“Anyway, that was my routine. That was my life. For a long time. And one night, I’m setting up a deal with this guy to get some cash, and I climb in his truck, and he’s just looking at me. And I know something’s not right. I know that’s sort of a stupid thing to say, like, obviously so many things are not right when you negotiating oral sex in someone’s truck at 2 am, but he’s just staring at me. Not answering really. Not saying much of anything. So I think, maybe I’m making him nervous, because he’s obviously nervous about something. But then he reaches under his seat and pulls out a gun. Freakin’ guns again. I know. I guess I thought lightning wouldn’t strike twice, even though I was out there flying my kite every night.

“But he’s staring at me, this look like I’ve never seen. I don’t even know how to describe it; it was just evil. Pure evil. Barely a tiny flicker of good fighting in him. He puts the gun up to my forehead, and says I have to get out. And that’s the last thing I remember.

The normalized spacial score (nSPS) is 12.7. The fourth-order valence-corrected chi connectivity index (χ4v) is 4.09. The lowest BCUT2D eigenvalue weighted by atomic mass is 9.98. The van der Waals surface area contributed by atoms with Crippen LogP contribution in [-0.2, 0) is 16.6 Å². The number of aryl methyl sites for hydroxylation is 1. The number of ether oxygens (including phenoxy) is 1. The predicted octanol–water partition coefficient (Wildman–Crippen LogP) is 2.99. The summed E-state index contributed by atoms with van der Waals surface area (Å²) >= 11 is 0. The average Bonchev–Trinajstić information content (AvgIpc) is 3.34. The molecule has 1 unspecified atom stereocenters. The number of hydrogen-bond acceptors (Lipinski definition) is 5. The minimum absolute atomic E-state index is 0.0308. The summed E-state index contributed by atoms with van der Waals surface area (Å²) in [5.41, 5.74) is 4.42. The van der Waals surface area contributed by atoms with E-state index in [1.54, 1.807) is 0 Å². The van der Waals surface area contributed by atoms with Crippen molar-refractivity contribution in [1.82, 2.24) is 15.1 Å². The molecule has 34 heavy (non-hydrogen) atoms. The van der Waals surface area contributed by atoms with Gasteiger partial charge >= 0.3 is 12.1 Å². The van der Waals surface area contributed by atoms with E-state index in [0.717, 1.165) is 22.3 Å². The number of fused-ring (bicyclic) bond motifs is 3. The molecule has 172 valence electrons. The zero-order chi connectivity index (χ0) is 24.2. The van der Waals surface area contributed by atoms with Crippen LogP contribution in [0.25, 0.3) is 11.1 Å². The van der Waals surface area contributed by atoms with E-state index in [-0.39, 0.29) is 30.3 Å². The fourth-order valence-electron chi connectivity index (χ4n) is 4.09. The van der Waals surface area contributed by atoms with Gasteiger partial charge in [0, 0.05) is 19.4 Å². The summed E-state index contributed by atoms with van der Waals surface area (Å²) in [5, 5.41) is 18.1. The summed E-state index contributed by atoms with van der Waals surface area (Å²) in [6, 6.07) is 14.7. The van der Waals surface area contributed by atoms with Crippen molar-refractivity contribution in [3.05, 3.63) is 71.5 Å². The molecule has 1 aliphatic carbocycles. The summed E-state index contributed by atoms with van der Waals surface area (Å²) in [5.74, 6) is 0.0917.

“Apparently he pistol-whipped me and dumped me on the side of the road. At least that’s what the cops said, because, obviously, me laying at the side of the road, I didn’t look like your typical damsel in distress. I always kind of wondered if, or how many, people passed by before they got there.

“But, about a week later, I get called out of my cell, because, well, they always liked to keep me for a little bit. I always assumed it was my charming personality,” she laughed. “But they bring me down to see if I can identify the guy.